3 reasons why GDPR is not the new Y2K

This is not a box-ticking exercise, but a matter of cultural shift for many firms.  There is a vast amount of “GDPR fatigue” spreading on social media, as the result of the incredible quantity of snake oil being dispensed on the matter.

Unsurprisingly, every tech vendor has a magic solution that would make you compliant and countless “experts” have appeared out of nowhere.

At the receiving end of all this, many decision makers have started to compare the level of hype with the Y2K phenomenon: “All this is just a storm in a teacup, blown out of proportion by consultants and in the end, nothing serious will really happen”, is something we hear more and more …

It is in fact a simplistic parallel and GDPR is different from Y2K at least in three aspects:

  • Something real and tangible is going to happen overnight on 25th May 2018:The role of domestic privacy regulators will acquire a new dimension and with it, your potential liability towards data breaches will increase dramatically. Given the amounts involved, this is not something executive management can ignore, even if there is no way of predicting the actual level at which the first fines will be set.
  • The data protection regulators have been asking for more powers for the best part of the last decade, so it is likely they will seek to exercise those: It is hard to predict how they will “pick their battles” and when they will start, and it may vary country by country, but it is unlikely that there will be any “grace period” (as firms have already been given two years to comply). Somebody somewhere is going to be first in feeling the new force of the law
  • The GDPR is open to interpretation in many areas, so it is likely the regulators decisions will be challenged if they get heavy-handed, but nobody has any interest in becoming a “test case”: This is not just the usual consultant’s scaremongering. It is common sense, in particular if your brand is a highly visible and key asset. Society at large has become more and more sensitive to privacy matters and the GDPR fits deeply within that trend. It has to be expected that the first cases, in particular if the breach is significant and the fine is large, will received a vast amount of media exposure, and that the resulting negative publicity could be damaging.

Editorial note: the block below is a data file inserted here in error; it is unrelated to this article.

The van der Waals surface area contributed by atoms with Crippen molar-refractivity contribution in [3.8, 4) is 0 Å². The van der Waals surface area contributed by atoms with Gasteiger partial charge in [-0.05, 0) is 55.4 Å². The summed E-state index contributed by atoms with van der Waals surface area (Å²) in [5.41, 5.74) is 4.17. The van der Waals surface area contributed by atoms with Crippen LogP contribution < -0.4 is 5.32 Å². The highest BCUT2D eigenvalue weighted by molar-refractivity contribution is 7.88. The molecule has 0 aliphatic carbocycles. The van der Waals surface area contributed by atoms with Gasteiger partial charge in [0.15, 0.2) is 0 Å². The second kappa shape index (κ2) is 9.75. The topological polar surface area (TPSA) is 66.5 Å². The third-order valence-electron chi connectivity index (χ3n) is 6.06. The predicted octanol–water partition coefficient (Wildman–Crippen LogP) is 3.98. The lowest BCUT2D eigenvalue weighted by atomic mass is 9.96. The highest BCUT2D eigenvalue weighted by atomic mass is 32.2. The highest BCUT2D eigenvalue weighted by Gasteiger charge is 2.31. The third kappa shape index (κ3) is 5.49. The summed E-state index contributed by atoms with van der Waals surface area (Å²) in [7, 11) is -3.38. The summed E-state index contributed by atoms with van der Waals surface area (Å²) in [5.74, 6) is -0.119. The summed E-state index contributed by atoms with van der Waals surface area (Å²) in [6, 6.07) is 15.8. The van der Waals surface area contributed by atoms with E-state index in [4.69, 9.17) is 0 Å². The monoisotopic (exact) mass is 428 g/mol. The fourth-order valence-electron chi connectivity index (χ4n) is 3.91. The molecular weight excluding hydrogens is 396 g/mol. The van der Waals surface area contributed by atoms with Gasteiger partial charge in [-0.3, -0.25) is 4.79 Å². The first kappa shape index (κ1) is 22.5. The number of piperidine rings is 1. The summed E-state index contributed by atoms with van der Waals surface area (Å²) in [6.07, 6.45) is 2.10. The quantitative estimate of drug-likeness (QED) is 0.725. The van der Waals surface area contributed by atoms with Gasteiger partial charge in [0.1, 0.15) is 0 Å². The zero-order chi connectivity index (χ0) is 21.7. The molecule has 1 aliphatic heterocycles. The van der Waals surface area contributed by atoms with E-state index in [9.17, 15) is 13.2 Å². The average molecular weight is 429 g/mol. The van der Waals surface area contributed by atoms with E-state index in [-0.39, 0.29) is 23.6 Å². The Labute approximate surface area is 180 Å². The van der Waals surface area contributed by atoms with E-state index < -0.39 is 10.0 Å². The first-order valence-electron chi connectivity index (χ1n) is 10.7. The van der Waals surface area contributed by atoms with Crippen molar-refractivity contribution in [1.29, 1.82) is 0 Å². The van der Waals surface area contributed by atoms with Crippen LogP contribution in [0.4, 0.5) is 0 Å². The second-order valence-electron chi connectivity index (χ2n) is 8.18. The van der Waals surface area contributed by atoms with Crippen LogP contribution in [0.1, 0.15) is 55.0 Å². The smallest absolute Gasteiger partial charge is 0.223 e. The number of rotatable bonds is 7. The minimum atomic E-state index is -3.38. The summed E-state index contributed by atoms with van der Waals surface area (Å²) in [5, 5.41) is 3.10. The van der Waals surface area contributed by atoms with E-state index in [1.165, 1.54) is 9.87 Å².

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The key for now is not to panic and to focus on real preparation. Data privacy legislations have been around for the best part of the last 20 years, so your organisation would have been exposed to those in some way.

You need to analyse your current level of maturity around those matters and build a GDPR alignment roadmap that matches your own priorities and your own resources, looking towards the 25th May 2018 and beyond as necessary: There are things you will be able to do by then and things that will take you more time. This is not a box-ticking exercise, but a matter of cultural shift for many firms, and there is no magic product or magic checklist that is going to make you GDPR compliant in 6 months.

You need to ensure that internal sponsorship is at a level high enough to be audible across silos (legal, technical, operational) and across the firm (business units, geographies, key external partners), and you need to make sure you put in place a governance structure that will track alignment progress efficiently and effectively.

Evidence of strong management backing and a genuine trackable long-term approach towards putting in place the “privacy by design” principles should always play in your favour with regulators, irrespective of the actual compliance challenges you may be facing.


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